It was on a dreary night of April, that I beheld the accomplishment of my toils. With hesitating anxiety, I arranged my thoughts around me, that I might infuse a spark of intellect into the lifeless blog that lay on my screen. It was three in the morning; the mechanical hum of the adjacent laundry room resonated miserably against the fluorescent bulbs in the study room. My machine’s battery had nearly died, when, with a click, I saw the dull words of my post flicker onto the screen.

How can I describe my emotions at this catastrophe, or how delineated the wretch whom with such infinite pains and care I had endeavored to write? The sentences were grammatically correct, and I had chosen words as intelligent. Intelligent! — Great God! The clunky prose scarcely covered the half of the screen; the relevant tags at the end of the post could not possibly illustrate properly the conventions of my post. The blog layout was well-formed, but this luxuriance only formed a more horrid contrast with the disastrous and unbecoming words that snaked down the page, suckling away any intellectual value from the post seemingly at once.

The different accidents of academia are not so changeable as the feelings of human nature. I had worked hard for nearly an hour, for the sole purpose of growing the boundaries of human thought and expanding the well of knowledge so that my peers might bathe in its waters. For this I had deprived myself rest and a meal swipe. I had desired the reward of high marks with an ardor that far exceeded moderation; but now that I had finished, the lustrous dream of an infallible transcript vanished before my very eyes, retreating into the darkest recesses of the internet. Unable to endure the aspect of the post I had created, I hurriedly shut my browser. I threw myself on my dorm room cot in my clothes, endeavoring to seek refuge in sleep. But my attempts were in vain, as I tossed and turned in my bedchamber as the agonizing thoughts of my failures tortured my brain.

When I did sleep, I was disturbed by the wildest dreams. I thought I saw my future diploma, the manifestation of my academic success, in good condition on my study wall. Delighted and surprised, I approached it, but as I reached out to at last embrace my good fortune, it became livid with the hue of failure, and to my palms it gave a searing pain. Its form appeared to change, and as it modified, it captured my wrists in the unbreakable snare of handcuffs and rope. What I had so long desired had become the bondage that now held me captive. As I studied the freshly open wounds of my bound wrists, ink appeared to seep out of my injuries and form writing on the ground below me — tantalizingly close, yet a fog shrouded the words so that I could not decipher them.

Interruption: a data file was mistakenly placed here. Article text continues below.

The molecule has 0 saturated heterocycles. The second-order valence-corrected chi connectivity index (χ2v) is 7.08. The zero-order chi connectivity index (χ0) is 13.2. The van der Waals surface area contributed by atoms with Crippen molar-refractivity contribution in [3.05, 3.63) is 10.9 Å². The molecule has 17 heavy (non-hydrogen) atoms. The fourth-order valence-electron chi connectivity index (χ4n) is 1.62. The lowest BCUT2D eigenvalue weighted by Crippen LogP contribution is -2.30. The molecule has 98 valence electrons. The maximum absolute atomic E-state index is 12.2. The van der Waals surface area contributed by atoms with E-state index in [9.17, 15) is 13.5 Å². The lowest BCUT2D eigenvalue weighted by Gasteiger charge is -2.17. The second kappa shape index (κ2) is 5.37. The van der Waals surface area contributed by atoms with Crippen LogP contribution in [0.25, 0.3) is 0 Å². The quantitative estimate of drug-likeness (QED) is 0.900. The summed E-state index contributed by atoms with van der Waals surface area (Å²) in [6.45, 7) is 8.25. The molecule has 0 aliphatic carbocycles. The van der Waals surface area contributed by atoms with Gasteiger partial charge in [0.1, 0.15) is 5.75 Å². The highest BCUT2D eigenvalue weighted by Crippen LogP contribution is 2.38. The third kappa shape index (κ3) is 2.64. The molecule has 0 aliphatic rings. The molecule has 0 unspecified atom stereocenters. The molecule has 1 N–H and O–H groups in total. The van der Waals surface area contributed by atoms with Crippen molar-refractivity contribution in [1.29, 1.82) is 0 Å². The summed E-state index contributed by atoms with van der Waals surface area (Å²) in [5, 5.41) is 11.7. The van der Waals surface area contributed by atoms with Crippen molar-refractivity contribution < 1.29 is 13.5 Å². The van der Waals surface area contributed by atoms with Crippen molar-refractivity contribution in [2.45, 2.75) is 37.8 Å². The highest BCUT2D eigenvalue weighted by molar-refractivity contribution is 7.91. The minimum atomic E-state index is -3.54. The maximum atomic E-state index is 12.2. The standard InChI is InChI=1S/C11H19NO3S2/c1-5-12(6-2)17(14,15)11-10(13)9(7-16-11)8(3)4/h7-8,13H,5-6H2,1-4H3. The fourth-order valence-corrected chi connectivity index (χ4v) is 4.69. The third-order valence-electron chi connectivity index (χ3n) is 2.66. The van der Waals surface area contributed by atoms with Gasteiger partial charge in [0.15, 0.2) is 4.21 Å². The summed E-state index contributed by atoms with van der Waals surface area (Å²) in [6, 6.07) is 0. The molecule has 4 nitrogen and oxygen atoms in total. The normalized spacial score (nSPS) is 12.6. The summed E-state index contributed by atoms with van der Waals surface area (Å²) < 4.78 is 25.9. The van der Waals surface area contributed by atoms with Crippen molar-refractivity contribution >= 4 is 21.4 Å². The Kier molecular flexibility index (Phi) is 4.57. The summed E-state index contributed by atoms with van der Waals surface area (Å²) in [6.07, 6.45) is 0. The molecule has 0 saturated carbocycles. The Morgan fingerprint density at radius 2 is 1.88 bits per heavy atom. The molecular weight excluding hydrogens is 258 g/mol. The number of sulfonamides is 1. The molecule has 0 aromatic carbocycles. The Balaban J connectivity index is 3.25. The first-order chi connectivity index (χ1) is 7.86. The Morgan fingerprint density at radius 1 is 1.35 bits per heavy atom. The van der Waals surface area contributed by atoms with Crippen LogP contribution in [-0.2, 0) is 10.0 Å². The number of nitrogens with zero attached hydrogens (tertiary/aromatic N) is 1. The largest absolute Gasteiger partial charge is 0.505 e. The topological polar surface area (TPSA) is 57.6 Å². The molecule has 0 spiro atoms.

I started from my sleep with horror; a cold dew covered my forehead, my teeth chattered, and every limb convulsed; when, by the dim and fluorescent light of my phone, as it forced its way into my consciousness, I beheld a notification on my blog — the failure I was responsible for. The email opened, and it presented some incomprehensible information to me. It might have said something, but I did not read. I was aware of only one letter that was present on the screen — C+ — which appeared to reach out to me, seemingly to mock me for my trespasses on academia. I recoiled, and quitted my phone, and fled into my covers. I took refuge under my sheets, where I remained during the rest of the night, languishing in the agony of my creation.

Review (in the form of an ‘author forward’)

For this project I wanted to do something that everyone in the class could relate to and would also find enjoyable to read. So after thinking long and hard about experiences we might share as a class, I decided the only experience we all must be familiar with is the task of writing a post for our class blog. In many senses, the blog is a bit like Frankenstein’s monster — a collection of many different parts, dug up from each of our minds. I wanted to also convey the sense of struggle that most of us feel as we pursue our higher education. Certainly there are worse fates to fall victim to than that of the overworked college student. However, at times it does feel as though our obligations for school are controlling our lives, and not the other way around, as it should be. The plight of the college student is both humorous and relatable, and in context, it was easy to frame and represent through the creation of one of our blog posts.

Stylistically, I quite literally took Shelley’s passage on Victor’s creation scene, systematically broke it down word by word, and re-wrote it in a way that would fit our experience. Certain sentences are almost identical to Shelley’s work (done on purpose, not out of laziness!) while others only echo the original text. I tried to use the same arcane-sounding literary style that was the popular style of writing when Shelley was around. It actually ended up being pretty fun to do, and as I have found, inserting words and phrases similar to the dramatic, verbose tone Shelley uses can actually be quite humorous when juxtaposed with modern or otherwise silly concepts.